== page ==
Where there’s a Weah there’s a way…

There is a lot being said and written about great goals at the moment. Everyone has their favourite but for me there will always be one goal that stands above the rest. There are moments in everyone’s life that have a significant impact. Football has always been a part of my life, although it took me a while to really get into it, I am now at the stage where it’s become an all consuming passion. I first started playing football properly when I was 10. I had been playing for my local village youth team for a couple of years and had really fell in love with the game, all I wanted to do was play football. I used to watch any and all football I could, we didn’t have Sky so most of the live football I saw came from Italy courtesy of channel 4 with James Richardson and the brilliant and notorious theme music.

I very quickly fell in love with A.C Milan, there was something magical about the way that team played, so slick and so technical; they made the game look easy. The imposing sight of the San Siro (Stadio Giuseppe Meazza) was unlike anything my young eyes had previously seen. At that point the only grounds I’d encountered were Villa Park and Carrow Road, I always wanted to visit it (and still do) and dreamt of playing there and wearing the black and red and being adored by the Rossoneri fans.

During the mid 90’s the Milan team boasted some giants of the game. Players like Paulo Maldini and Franco Baresi were the stallwarts and would go on to become legends. Watching them defend with such intelligence and poise was a far cry from the physical game I’d see on Match of the Day. I remember watching Zvonimir Boban and Demetrio Albertini control the midfield, with such a glorious appreciation for the ball in possession, they kept hold of it and sprayed it around the park and I thought to myself, this is the way football should be played.

One player however stood out beyond all the others and his name was George Weah. He had pace, he had power, he had strength but most of all, he had skill. He played the game in a way that captured my imagination and I wanted to play like him. I got myself a pair of red Diadora boots just like his and set about trying to re-create everything George Weah would do for Milan on a cold Sunday morning in Norfolk.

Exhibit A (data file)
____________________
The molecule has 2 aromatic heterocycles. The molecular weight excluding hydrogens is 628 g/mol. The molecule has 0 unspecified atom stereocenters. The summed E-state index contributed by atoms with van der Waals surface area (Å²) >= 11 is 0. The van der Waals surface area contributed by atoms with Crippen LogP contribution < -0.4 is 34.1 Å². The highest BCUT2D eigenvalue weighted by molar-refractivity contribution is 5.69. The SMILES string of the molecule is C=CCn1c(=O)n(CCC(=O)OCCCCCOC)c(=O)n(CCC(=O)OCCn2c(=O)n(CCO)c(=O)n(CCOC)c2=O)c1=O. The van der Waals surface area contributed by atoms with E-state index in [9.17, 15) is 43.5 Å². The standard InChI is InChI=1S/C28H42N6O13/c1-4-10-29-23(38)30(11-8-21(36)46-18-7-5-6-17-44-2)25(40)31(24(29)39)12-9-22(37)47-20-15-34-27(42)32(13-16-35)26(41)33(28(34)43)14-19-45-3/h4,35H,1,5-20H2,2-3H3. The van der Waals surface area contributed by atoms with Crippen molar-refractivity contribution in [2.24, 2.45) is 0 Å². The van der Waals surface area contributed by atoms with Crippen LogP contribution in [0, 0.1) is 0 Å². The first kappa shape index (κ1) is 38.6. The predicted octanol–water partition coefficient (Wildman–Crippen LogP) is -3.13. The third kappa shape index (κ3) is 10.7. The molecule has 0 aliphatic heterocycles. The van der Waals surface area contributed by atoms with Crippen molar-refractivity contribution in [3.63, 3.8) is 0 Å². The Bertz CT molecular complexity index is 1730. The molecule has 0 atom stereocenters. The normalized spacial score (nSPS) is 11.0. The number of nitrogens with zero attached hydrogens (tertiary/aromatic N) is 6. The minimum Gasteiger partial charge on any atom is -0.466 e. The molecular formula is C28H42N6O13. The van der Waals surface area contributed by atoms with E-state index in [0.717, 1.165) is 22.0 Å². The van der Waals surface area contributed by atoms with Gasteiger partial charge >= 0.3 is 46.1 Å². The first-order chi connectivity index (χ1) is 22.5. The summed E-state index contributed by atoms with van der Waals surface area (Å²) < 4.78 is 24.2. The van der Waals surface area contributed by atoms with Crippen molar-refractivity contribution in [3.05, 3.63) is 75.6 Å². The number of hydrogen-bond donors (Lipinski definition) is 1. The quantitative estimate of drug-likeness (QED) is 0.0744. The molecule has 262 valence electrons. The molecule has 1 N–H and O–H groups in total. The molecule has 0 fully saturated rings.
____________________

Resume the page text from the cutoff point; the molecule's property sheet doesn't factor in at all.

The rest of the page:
George Weah playing for Milan, complete with his red Diadora's

His greatest moment came against Verona in 1996, in a game I was watching live on channel 4, he picked the ball up in his own area when Milan were defending a corner. He took the ball down and he simply ran. He ran with it, head down, beating anyone who attempted to get in his way, brushing them aside, moving at such pace that nobody could stay with him and after beating three players and running near on the full length of the pitch, found the skill, balance and composure to roll the ball home into the corner of the net with a truly phenomenal finish.

You might claim that the finish isn’t that good, but you have to take into account what has gone before, he has covered the length of the pitch on a run, it would be easy to simply blast the ball at the keeper, spoon it wide or launch it over, his legs could have gone, any number of things could have happened, but the ball was always going to end up in the net. I think when the ball found the bottom corner I truly fell in love with football, I had seen something beautiful, something so incredible that it left an indelible mark on me.

From then on, all I wanted to do was dribble round people and score goals, a lad who played for Sherringham once asked me “are you the player with the red boots who is good at dribbling?” Yes I answered with a huge smile on my face, I try and play like George Weah!

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